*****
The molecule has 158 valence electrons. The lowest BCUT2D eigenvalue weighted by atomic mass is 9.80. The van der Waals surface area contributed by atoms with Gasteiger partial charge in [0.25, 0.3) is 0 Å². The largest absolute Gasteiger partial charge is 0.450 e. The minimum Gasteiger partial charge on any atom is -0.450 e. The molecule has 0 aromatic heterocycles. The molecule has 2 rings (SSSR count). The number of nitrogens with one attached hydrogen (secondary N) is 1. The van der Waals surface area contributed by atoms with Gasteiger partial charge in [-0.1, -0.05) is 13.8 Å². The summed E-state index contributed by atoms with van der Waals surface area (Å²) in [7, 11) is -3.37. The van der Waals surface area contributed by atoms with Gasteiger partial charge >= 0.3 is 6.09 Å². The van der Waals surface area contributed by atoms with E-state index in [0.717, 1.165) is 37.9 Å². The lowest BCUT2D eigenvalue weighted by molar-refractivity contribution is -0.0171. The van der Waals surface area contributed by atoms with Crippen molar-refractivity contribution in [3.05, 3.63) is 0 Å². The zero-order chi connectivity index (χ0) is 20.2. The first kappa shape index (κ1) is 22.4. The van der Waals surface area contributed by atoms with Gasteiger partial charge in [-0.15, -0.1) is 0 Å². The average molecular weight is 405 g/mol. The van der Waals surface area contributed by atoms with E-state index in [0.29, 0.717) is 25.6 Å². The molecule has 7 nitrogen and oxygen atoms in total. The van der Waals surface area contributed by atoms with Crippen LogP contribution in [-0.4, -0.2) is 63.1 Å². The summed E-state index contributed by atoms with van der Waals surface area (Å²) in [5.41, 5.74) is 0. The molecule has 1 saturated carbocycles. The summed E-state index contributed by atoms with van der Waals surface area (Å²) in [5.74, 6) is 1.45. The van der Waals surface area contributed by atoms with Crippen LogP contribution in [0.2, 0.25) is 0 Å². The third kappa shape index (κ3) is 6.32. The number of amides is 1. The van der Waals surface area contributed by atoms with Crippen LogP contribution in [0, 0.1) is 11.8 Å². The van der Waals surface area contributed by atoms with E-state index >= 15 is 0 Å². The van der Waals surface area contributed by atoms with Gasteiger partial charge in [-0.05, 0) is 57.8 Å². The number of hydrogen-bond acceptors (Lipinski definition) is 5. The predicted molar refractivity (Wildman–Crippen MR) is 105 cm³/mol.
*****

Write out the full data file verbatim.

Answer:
The molecule has 158 valence electrons. The lowest BCUT2D eigenvalue weighted by atomic mass is 9.80. The van der Waals surface area contributed by atoms with Gasteiger partial charge in [0.25, 0.3) is 0 Å². The largest absolute Gasteiger partial charge is 0.450 e. The minimum Gasteiger partial charge on any atom is -0.450 e. The molecule has 0 aromatic heterocycles. The molecule has 2 rings (SSSR count). The number of nitrogens with one attached hydrogen (secondary N) is 1. The van der Waals surface area contributed by atoms with Gasteiger partial charge in [-0.1, -0.05) is 13.8 Å². The summed E-state index contributed by atoms with van der Waals surface area (Å²) in [7, 11) is -3.37. The van der Waals surface area contributed by atoms with Gasteiger partial charge >= 0.3 is 6.09 Å². The van der Waals surface area contributed by atoms with E-state index in [0.717, 1.165) is 37.9 Å². The lowest BCUT2D eigenvalue weighted by molar-refractivity contribution is -0.0171. The van der Waals surface area contributed by atoms with Crippen molar-refractivity contribution in [3.05, 3.63) is 0 Å². The zero-order chi connectivity index (χ0) is 20.2. The first kappa shape index (κ1) is 22.4. The van der Waals surface area contributed by atoms with Gasteiger partial charge in [-0.15, -0.1) is 0 Å². The average molecular weight is 405 g/mol. The van der Waals surface area contributed by atoms with E-state index in [0.29, 0.717) is 25.6 Å². The molecule has 7 nitrogen and oxygen atoms in total. The van der Waals surface area contributed by atoms with Crippen LogP contribution in [-0.4, -0.2) is 63.1 Å². The summed E-state index contributed by atoms with van der Waals surface area (Å²) in [5.41, 5.74) is 0. The molecule has 1 saturated carbocycles. The summed E-state index contributed by atoms with van der Waals surface area (Å²) in [5.74, 6) is 1.45. The van der Waals surface area contributed by atoms with Crippen LogP contribution in [0.2, 0.25) is 0 Å². The third kappa shape index (κ3) is 6.32. The number of amides is 1. The van der Waals surface area contributed by atoms with Crippen LogP contribution in [0, 0.1) is 11.8 Å². The van der Waals surface area contributed by atoms with E-state index >= 15 is 0 Å². The van der Waals surface area contributed by atoms with Gasteiger partial charge in [-0.05, 0) is 57.8 Å². The number of hydrogen-bond acceptors (Lipinski definition) is 5. The predicted molar refractivity (Wildman–Crippen MR) is 105 cm³/mol.